At the reception centre in Zaatari refugee camp today I met some new arrivals from Syria. They made the dangerous trip to escape the violence and find a safe place for their children, and found themselves waiting on the border for over 20 days before they were allowed to cross. The families I spoke with described terrible conditions in Syria – lack of food, water, fuel and electricity. One family had seen their home burned to the ground.
These same refugees discussed the reported use of chemical weapons outside Damascus this week. Civilians have been deprived of basic necessities and they have been exposed to terrible violence for years, but the threat chemical attacks has triggered a new kind of fear. They said that they believe more Syrians will make the decision to flee. It is absolutely imperative that all Syrians are able to leave the country and find safety if they choose to.
Only 100 to 200 new arrivals are admitted to Jordan each day. New arrivals are bussed to Zaatari camp, an enormous site that currently houses about 120,000 Syrian refugees. Zaatari is Jordan’s fifth largest city, and the largest camp in Jordan. It has become a symbol of the Syria refugee crisis and a sort of hub for humanitarian assistance in Jordan. NRC distributes tents, household items and hygiene supplies to all new arrivals, as well as education, vocational training, and other services for children and young people in the camp.
Circumstances for youth are a real concern. Many of these young people have witnessed serious violence, and most have been displaced over and over again. In Jordan, they are adjusting to big changes in the family and community power dynamics. Economic pressures are forcing a lot young people into work, when they should be in school, and others are being asked to take on responsibilities within their families that they may not feel prepared for.
In Zaatari, youth have told us that they feel powerless and excluded from the decisions that affect their lives. Some have turned to violent protest out of frustration, thinking that this is the only way to make their voices heard. NRC is working to empower youth and help them to give voice to the issues that matter to them.
The camp population is big and getting bigger. A new camp – called Azraq – will open in September to accommodate about 100,000 refugees once it is complete. What the news cameras often miss is the fact that the vast majority of refugees in Jordan – over 77% – live outside of the camps. This is still a real blind spot for the humanitarian community. There is not enough information about the scope and scale of the refugee needs in urban areas. The needs of vulnerable host community members aren’t clear either. As humanitarians we need to find more innovative ways to deliver aid outside of camps.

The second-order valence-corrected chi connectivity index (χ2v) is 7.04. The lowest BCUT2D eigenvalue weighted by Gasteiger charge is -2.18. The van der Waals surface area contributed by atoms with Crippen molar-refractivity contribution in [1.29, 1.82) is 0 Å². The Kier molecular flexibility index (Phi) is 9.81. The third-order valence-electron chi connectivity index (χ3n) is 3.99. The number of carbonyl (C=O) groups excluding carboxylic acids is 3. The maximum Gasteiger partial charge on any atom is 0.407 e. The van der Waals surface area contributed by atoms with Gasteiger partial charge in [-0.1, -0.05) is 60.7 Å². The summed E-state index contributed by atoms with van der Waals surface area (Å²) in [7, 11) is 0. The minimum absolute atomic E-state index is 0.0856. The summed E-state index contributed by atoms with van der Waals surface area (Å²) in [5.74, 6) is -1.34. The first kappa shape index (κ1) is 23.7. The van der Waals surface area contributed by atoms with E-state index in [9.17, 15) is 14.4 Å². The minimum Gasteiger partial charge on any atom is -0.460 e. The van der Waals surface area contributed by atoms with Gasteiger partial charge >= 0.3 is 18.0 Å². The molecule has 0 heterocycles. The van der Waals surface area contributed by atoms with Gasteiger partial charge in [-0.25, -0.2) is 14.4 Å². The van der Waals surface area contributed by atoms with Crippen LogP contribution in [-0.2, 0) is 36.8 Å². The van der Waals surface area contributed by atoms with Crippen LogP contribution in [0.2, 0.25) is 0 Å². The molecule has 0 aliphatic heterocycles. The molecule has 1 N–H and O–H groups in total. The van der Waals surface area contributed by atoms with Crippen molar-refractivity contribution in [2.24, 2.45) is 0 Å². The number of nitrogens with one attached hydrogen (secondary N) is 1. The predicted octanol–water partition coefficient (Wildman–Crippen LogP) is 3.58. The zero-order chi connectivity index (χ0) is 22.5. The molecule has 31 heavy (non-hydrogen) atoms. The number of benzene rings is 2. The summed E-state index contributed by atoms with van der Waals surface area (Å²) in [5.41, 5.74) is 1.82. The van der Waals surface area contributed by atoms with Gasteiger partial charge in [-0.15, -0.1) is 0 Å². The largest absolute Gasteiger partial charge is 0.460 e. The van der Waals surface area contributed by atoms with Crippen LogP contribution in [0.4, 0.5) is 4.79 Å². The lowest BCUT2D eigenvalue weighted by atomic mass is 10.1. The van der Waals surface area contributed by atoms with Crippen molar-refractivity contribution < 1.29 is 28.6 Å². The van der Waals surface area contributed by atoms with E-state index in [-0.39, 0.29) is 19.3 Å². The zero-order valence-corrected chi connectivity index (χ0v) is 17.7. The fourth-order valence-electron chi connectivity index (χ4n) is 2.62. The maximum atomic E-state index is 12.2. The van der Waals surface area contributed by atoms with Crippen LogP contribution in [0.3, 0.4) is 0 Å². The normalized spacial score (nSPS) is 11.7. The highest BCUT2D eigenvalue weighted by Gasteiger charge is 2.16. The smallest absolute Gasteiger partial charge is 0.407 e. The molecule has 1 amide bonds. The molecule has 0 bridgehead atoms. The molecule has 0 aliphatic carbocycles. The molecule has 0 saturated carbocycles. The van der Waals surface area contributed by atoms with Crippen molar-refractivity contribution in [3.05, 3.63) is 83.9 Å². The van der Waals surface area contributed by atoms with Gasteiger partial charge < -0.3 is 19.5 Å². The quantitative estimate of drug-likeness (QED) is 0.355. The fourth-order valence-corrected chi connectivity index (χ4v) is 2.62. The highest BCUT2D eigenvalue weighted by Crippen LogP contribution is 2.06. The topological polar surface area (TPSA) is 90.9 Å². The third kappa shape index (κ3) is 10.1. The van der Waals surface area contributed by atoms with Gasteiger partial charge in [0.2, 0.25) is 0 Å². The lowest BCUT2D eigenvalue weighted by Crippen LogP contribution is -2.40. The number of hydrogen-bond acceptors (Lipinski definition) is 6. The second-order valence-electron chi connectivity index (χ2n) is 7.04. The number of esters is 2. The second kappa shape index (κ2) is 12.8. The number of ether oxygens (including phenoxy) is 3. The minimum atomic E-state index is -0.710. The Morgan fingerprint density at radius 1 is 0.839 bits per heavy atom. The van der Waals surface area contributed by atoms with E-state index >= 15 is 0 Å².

My discussions all week with Syrian refugees have highlighted one important fact. The violence, fear and deprivation inside Syria are on the rise, and every day more people are displaced. We must find ways to deliver reliable, large scale assistance to vulnerable civilians wherever they may be in Syria. It is also absolutely essential that displaced Syrians are able to pass safely into neighbouring countries.
Once refugees arrive, it is just as important that we find ways to assess need in a systematic and comprehensive way, and deliver aid wherever it is needed – inside or outside the camps. We also need to find ways to work with host governments, to support their ability to keep borders open, and to ensure that both refugees and their own vulnerable citizens are getting the support they need.
Finally, and most importantly, there is a need for an end to the indiscriminate attacks on civilians inside Syria. Even the most effective humanitarian action will never be a solution, and what Syrian refugees truly need is an end to this conflict so they can go home safely.
Follow Jan on twitter at @NRC_Egeland, and follow his field mission at #SGsDiary.